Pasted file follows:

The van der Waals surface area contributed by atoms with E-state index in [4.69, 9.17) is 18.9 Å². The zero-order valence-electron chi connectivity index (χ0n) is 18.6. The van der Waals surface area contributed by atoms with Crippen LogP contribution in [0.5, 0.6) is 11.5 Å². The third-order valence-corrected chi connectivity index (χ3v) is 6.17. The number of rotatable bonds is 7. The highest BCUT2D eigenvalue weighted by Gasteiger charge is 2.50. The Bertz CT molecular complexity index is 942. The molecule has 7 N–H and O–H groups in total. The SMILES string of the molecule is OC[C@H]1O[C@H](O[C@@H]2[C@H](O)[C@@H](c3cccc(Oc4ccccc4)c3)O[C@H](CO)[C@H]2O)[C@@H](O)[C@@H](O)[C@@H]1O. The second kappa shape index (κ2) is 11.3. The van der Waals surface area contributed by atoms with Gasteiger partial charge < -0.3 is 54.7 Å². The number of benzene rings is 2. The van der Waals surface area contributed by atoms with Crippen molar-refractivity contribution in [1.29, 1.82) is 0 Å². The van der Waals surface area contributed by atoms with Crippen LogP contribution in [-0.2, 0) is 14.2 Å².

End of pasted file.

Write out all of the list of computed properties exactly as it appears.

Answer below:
The van der Waals surface area contributed by atoms with E-state index in [4.69, 9.17) is 18.9 Å². The zero-order valence-electron chi connectivity index (χ0n) is 18.6. The van der Waals surface area contributed by atoms with Crippen LogP contribution in [0.5, 0.6) is 11.5 Å². The third-order valence-corrected chi connectivity index (χ3v) is 6.17. The number of rotatable bonds is 7. The highest BCUT2D eigenvalue weighted by Gasteiger charge is 2.50. The Bertz CT molecular complexity index is 942. The molecule has 7 N–H and O–H groups in total. The SMILES string of the molecule is OC[C@H]1O[C@H](O[C@@H]2[C@H](O)[C@@H](c3cccc(Oc4ccccc4)c3)O[C@H](CO)[C@H]2O)[C@@H](O)[C@@H](O)[C@@H]1O. The second kappa shape index (κ2) is 11.3. The van der Waals surface area contributed by atoms with Gasteiger partial charge < -0.3 is 54.7 Å². The number of benzene rings is 2. The van der Waals surface area contributed by atoms with Crippen molar-refractivity contribution in [1.29, 1.82) is 0 Å². The van der Waals surface area contributed by atoms with Crippen LogP contribution in [-0.2, 0) is 14.2 Å².